Air Force won't fly low over Big Isle
The Air Force has dropped a plan to establish a low-altitude flight path over the Big Island as a training route for C-17 cargo transport planes, U.S. Rep. Mazie K. Hirono said yesterday.
The decision came after Big Island residents raised concerns about noise, pollution and safety, as well as possible effects on area livestock, Hirono said in a news release.
The Air Force said it wanted to fly as low as 300 feet over unpopulated areas of the Big Island, and at 2,000 feet over populated areas.
"I am pleased and impressed that the Air Force took the concerns of the community to heart, and acted so expeditiously to address this situation," Hirono, D-Hawai'i, said. "They should be commended for their work on this matter."
Hirono said the proposed training route would have taken C-17 jets over the communities of Honoka'a and Waimea, as well as other populated areas.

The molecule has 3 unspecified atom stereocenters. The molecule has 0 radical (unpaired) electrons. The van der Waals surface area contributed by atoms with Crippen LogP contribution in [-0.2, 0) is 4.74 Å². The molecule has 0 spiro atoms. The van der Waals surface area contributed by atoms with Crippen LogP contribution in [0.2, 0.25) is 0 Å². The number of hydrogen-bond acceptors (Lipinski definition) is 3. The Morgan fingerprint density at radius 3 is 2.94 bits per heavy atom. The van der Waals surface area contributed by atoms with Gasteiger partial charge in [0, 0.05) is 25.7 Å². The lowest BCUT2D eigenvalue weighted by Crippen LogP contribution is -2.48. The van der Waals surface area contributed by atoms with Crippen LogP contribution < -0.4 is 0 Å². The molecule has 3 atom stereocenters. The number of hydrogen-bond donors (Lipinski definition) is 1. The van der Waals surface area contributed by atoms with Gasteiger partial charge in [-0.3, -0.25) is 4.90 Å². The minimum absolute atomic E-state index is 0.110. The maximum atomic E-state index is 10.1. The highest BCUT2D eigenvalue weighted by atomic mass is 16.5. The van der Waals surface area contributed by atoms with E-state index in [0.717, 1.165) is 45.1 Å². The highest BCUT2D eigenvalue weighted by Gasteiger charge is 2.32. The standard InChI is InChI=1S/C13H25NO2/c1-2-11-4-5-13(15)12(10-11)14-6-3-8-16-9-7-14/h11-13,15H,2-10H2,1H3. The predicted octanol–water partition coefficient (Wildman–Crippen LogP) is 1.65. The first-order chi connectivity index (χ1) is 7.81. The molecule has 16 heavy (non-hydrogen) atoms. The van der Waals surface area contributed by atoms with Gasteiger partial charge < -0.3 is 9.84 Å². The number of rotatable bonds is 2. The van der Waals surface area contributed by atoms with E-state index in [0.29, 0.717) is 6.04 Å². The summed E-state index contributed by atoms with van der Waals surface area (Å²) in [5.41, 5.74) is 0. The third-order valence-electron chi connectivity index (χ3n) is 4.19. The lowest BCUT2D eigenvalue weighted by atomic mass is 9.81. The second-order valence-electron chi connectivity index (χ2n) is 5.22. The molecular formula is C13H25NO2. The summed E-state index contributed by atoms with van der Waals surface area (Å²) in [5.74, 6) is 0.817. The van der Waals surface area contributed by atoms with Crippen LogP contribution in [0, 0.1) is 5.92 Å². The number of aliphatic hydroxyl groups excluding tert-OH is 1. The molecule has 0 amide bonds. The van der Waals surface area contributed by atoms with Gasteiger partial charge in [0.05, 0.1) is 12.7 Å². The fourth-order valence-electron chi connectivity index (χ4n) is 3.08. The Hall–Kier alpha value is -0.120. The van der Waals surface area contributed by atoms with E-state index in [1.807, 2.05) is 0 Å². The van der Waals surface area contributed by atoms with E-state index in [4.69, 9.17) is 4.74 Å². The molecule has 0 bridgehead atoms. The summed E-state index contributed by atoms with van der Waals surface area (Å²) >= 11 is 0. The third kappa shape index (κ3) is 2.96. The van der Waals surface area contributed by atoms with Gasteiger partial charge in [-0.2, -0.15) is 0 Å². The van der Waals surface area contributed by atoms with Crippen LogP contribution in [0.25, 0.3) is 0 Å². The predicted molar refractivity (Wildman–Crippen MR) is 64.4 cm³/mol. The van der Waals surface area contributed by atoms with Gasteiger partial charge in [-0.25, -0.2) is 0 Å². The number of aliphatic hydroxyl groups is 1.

Hirono said the decision came after Monday's meeting of the Hawai'i County Council, where dozens of Big Island residents offered public testimony.
After evaluating the community input, Air Force commanders determined they will be able to satisfy their low-altitude training needs without using the proposed training route over the Big Island, Hirono said.
Hickam Air Force Base spokes-man Phil Breeze said the routing had not been finalized. Low-altitude terrain flying will continue during flights to Alaska, he said.
Col. Andy Hockman, the 15th Operations Group commander at Hickam Air Force Base, recently said, "Flying low and using mountains and ridgelines to keep us away from the threat is one of the tactics that we use in this (the C-17) aircraft, and we practice it everywhere except in Hawai'i."
The flying corridor would have been four to seven miles wide and about 70 miles long, the Air Force said.
By year's end, eight of the C-17 Globemaster transports will be based at Hickam. The $200 million jet is the U.S. military's newest large-capacity transport, with the ability to carry 102 soldiers or three Stryker combat vehicles.